Over at Full Stop, Sean Minogue argues that social media can have a positive influence on a writer’s creative development. He mentions Twitter extraordinaire Teju Cole, who thinks his involvement in online discussions “comes from the non-American part of me which is saying that novelists in every other country, with the exception of the American or the Anglo-American sphere, actually consider it part of their work to engage.” Pair with our piece on the best of literary Twitter.
“Gobble a lot of fiction very quickly and you soon find yourself suffering from the literary equivalent of a food intolerance. Oh no, you think, not another novel about X or Y. At these moments, only one thing keeps you going: the faint hope that the book in question might turn out to be the greatest novel ever written about X or Y.” Rachel Cooke writes for The Guardian about reading 80 books in four months and the process of judging the Folio prize.
You may have read our review of Kazuo Ishiguro’s new novel The Buried Giant. You may also have read our own Mark O’Connell’s review at Slate. For another opinion, you could read James Wood, who writes about Ishiguro’s “prose of provoking equilibrium” in the latest New Yorker.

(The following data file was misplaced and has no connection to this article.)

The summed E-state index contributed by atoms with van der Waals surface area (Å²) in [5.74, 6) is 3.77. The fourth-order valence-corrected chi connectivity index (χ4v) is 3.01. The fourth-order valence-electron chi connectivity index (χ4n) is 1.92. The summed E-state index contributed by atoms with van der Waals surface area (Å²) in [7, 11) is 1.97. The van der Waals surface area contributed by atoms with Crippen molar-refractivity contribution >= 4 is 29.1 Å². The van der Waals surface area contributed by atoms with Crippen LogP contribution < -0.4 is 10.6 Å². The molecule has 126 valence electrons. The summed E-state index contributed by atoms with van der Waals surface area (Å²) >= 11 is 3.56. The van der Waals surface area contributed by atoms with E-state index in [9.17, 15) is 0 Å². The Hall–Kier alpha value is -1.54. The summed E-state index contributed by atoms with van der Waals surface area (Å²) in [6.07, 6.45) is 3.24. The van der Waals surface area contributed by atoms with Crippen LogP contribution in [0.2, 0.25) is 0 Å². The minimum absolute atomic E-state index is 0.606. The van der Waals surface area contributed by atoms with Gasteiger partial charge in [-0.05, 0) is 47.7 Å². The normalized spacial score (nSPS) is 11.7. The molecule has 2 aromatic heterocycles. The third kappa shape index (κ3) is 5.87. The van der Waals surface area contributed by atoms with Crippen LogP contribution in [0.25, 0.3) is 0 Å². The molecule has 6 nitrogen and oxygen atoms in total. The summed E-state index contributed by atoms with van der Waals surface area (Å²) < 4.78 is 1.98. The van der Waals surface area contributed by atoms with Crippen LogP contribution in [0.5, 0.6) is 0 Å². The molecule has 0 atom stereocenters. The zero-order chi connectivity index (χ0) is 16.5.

Canonical literature isn’t the only way to learn about America. The bestseller list can be equally as telling. Matthew Kahn is reading 100 years of No. 1 bestsellers from 1913 to 2013. He blogs about the books and discusses the project in an interview with Salon’s Laura Miller. When Miller asks what makes a bestseller, he claims, “A lot of it is just a matter of accessibility. A focus on plot and character rather than structure and the prose itself.”
Columbia once moved its twenty-two miles of books by sending them down a really, really long slide. As The Paris Review documents, in 1934, the university stocked its then-new Butler Library with a slide that ran from Low Library to the new building. (No word on whether the slide is secretly used to this day.)